Ian Spiegelman, the gnomish ex-Postie, is blogging about politics on HuffPo. (Seriously, who isn't blogging on HuffPo these days? Their contrib index is like the 1998 Census. Even I'm there.) Anyway, Spiegelman is half-blogging, half-plugging his book How To Rig An Election: Confessions of a Republican Operative. In his post Spiegelman rails against Republican gerrymandering and fraud for a while and then this: "[L]ast week I stopped by the Board of Elections in Kew Gardens, Queens, filled out a new voter registration form, and declared myself a member of the Republican Party." If Spiegelman acts like he did at the last party he went to, the Republican Party will soon have a knock-down profanity-laced shoving match on its hands.
Today's Page Six leads with what looks like your average "I'm a friend of Richard Johnson's" book plug item, the heartwarming story of one Robert Schimmel, a comic, who was diagnosed with cancer in 2000. Schimmel wrote a book called "Cancer on $5 a Day" and it seems mostly concerned with how to get laid whilst coping with cancer. Whatever, kind of heartwarming right? Not really! The item veers between life-affirming and creepy, like a drunk driver caroming down the moral highway in a blizzard. (The blizzard is cancer, the driver is Schimmel, and on one side of the road is the sweet release of death and on the other is the married Schimmel's banging of his daughter's best friend.)
Last night, Mediabistro founder Laurel Touby wonderfully displayed her utter inability to use email. (Once again, we question how this woman founded an internet company and sold it for $23 million.) Rebecca Fox, Mediabistro's managing editor, had sent out an email alert that News Corp. had bought Beliefnet.com. Rebecca did not bcc the email list—and so her boss Laurel replied to all. Which started a most unholy email chain!
It's a pleasant surprise, but we actually love Lloyd Grove's profile of New York Post editor-in-chief Col Allan in this week's New York. Allan, a saucy Aussie if there ever was one, comes off as a pugnacious tyrant who is driven by a desire to win at all costs. Also, he likes a drink every now and again. Mostly now. Read the whole piece: There's a ton of detail, and Grove's knowledge of the tabloid industry may not have saved his job at the Daily News, but it is put to good use here. Our handy highlights follow.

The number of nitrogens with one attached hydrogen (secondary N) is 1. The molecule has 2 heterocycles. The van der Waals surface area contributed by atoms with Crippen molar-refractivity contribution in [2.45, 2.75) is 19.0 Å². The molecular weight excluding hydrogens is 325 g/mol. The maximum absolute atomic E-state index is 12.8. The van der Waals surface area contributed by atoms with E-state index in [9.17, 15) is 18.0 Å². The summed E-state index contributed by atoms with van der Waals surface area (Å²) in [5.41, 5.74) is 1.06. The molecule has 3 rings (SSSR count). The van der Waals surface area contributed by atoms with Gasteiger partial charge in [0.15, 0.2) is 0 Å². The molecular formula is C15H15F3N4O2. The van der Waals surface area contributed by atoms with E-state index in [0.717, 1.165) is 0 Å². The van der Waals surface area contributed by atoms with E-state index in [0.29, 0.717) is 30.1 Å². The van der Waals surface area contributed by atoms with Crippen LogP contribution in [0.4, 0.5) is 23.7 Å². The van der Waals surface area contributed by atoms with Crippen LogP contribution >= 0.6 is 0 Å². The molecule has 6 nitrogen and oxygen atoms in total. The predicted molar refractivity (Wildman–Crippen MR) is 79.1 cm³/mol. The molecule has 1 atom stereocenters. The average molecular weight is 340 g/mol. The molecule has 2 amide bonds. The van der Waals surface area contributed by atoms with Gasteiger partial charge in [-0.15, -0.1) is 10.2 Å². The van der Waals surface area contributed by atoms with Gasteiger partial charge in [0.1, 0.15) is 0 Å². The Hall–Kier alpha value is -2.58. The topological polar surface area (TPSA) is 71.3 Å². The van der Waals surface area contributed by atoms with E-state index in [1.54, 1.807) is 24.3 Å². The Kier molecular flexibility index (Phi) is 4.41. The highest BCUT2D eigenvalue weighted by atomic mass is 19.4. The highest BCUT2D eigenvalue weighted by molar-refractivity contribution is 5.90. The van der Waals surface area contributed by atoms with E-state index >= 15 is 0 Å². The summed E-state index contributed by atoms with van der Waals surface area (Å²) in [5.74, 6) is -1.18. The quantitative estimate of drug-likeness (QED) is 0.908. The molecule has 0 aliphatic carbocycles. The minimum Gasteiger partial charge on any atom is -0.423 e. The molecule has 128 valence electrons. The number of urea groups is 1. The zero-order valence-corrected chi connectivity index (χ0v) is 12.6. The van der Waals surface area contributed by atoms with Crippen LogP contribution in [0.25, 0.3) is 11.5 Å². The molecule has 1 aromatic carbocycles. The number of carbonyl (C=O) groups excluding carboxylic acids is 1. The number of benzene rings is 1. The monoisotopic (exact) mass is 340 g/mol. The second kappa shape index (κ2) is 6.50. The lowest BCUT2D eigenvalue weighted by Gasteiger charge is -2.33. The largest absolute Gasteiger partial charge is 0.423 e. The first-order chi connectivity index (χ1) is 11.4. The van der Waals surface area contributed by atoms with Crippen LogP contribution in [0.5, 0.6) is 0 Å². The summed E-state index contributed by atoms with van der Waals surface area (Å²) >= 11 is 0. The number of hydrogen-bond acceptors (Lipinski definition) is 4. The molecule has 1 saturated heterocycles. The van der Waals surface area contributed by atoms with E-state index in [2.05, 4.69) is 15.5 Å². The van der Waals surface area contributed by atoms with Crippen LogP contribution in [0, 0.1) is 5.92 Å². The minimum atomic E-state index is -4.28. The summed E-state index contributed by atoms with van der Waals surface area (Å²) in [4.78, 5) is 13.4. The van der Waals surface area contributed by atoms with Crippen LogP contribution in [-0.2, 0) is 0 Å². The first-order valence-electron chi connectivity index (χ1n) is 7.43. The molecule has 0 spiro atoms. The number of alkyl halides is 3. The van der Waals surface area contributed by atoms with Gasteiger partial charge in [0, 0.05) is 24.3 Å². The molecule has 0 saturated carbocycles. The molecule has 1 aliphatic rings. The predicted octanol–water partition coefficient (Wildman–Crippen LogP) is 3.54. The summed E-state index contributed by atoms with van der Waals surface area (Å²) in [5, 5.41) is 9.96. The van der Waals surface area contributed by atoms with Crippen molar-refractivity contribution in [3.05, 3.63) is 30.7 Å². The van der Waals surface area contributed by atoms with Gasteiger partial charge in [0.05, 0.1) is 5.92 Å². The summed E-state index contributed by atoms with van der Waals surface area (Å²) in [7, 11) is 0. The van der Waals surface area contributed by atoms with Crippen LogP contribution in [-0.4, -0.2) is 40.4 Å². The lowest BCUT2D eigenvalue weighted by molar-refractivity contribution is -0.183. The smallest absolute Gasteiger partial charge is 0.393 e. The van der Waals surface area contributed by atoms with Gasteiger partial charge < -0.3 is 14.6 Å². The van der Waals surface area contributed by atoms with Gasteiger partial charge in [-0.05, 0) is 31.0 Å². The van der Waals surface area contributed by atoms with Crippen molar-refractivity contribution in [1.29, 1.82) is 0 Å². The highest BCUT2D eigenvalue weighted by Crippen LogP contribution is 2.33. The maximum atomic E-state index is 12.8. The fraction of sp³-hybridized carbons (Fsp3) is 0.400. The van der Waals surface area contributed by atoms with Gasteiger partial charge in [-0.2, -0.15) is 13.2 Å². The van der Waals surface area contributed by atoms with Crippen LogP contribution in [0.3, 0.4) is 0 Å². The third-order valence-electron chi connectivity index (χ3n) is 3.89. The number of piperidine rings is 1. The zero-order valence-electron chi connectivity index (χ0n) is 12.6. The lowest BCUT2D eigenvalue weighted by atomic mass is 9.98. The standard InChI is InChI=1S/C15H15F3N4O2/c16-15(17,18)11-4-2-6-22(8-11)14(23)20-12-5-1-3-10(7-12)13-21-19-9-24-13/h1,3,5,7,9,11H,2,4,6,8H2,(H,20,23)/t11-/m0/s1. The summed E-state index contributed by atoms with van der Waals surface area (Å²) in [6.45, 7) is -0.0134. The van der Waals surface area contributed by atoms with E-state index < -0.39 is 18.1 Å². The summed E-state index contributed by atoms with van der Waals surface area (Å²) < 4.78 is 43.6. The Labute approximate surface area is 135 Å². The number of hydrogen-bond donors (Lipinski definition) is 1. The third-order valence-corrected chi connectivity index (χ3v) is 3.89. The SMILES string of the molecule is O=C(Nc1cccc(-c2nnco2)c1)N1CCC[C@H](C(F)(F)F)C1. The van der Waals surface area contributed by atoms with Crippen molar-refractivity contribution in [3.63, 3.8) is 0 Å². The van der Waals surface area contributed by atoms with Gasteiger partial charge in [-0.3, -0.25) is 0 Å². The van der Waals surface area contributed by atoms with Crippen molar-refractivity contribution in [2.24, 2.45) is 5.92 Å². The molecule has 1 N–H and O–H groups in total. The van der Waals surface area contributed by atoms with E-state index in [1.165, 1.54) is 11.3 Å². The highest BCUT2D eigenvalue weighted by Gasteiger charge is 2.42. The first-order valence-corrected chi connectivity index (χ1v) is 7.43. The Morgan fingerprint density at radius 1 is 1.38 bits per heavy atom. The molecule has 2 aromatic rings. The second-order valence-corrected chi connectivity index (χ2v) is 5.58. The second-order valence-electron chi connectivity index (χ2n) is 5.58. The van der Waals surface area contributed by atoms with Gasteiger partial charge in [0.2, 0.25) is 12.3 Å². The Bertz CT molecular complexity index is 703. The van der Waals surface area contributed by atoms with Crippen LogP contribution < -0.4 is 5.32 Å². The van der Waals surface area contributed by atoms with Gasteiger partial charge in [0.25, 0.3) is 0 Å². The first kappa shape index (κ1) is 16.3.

Nightline looked at the Page Six dust-up last night, and in addition to finally learning just how much weight New York Post chief Col Allan has put on lately, we also learned that Page Six honcho Richard Johnson and company basically just made shit up. We also learn that, somehow, T.V. feels sleazier than print! Oh, also, funny that talking head commenter (and the man most likely to always be wrong!) Michael Wolff's hot daughter is totally a reporter at the Post!
"Lies & Smears Aimed At Post," blares the headline in today's Page Six. The item lists a whole bunch of allegations against Page Six by a former employee, Ian Spiegelman, that he'd made in an affidavit to fellow former Postie Jared Paul Stern's lawyer. Things like Post honcho Col Allan was "said to have received sexual favors" from strippers at Scores, and that Nello Balan (the restaurant and club owner) had given Page Six's Richard Johnson a $3,000 bribe in 1997.
We're at the epistolary stage of the Dow Jones story: Rupert Murdoch sent a letter to members of the Bancroft family offering them "a seat on News Corp.'s board and pledging to safeguard the editorial integrity of The Wall Street Journal and other Dow Jones editorial properties." The letter promoted Murdoch as a family man (well, he does have three) with a passion for newspapers. The Bancrofts—about 80 per cent of whom "rejected Mr Murdoch's $60-per-share bid two weeks ago"—seem unimpressed, although there remains a faction that wants to meet with him. The Guardian notes that Murdoch's offer to set up an independent board for the Journal mirrors a promise he made when he purchased the Times of London years ago; that board since "has long been disbanded."